Considerable progress in comprehending the relations between greenhouse gases and the severity of weather events has been seen in the past few decades. Research demonstrates that anthropogenic warming accelerates the rate of heatwaves, and dynamical models of forecasting depict this pattern will persist longer (Tewari et al. 1). With the exponential increase in urban population, many challenges such as pollution, especially air, water, and noise, urban heat island, and global warming will likely ensure due to insufficient vegetation places. It can certainly be affirmed for such areas that the scarcity of greenery leads to a notable surge in the environmental temperatures, thereby affecting the thermal comfort situations of indoor surroundings. Therefore, the application of greenery systems in building roofs remains one of the leading strategies for curbing the effects of growing urban heat islands, as witnessed in New York City.
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Goals and Objectives
The adoption of green roofs is increasingly gaining acceptance in urban housing designs. The new intervention has not only become instrumental in addressing some of the key environmental challenges but also brought along economic gains. Vegetation systems are regarded as one of the leading solutions to realizing sustainable and livable cities having minimal disruptions from urban heat island-associated concerns. Foliage’s presence principally consisting of green roofs is increasingly being embraced as part of building’s architectural designs.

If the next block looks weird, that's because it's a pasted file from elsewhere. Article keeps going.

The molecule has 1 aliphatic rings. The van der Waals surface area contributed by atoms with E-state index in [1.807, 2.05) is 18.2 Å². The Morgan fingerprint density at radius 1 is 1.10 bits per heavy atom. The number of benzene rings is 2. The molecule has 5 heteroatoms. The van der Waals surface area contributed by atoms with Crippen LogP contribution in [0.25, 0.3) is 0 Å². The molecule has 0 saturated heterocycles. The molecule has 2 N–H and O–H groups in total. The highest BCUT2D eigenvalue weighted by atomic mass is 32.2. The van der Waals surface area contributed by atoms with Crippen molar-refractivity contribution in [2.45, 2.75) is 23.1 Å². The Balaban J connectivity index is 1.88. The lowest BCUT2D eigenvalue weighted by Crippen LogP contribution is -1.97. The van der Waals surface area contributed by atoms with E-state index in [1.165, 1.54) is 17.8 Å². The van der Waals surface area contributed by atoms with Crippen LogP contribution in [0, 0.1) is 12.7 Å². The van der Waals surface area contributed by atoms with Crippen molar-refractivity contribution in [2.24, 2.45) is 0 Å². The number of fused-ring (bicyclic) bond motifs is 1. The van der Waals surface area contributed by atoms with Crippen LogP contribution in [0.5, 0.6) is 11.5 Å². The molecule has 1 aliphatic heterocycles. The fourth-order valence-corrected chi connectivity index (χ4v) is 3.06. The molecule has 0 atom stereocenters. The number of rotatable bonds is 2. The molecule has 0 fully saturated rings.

From this perspective, incorporating recommended plants into buildings in cities can enhance the quality of municipal surroundings (Tewari et al. 3). Such green systems will better air and water quality, provide dense vegetation cover in town settings, stormwater management, carbon emissions management, and reduce heat island impacts.
Apart from the profound positive impacts on the environment, vegetation systems offer additional advantages to the community, such as economic and social elements while improving the aesthetics of the town and valuations of real estate. Consequently, by utilizing various green systems, it is possible to alter the micro-climatic status of current structures in eco-friendly and cost-effective ways (Tewari et al. 5). Town settings, which already grapple with urban heat islands, will continue to suffer unless suitable strategies are adopted. Consequently, the goals of this research are to evaluate the effects of vegetation through green roofs on urban heat islands in New York and Phoenix. Specific objectives of the study include: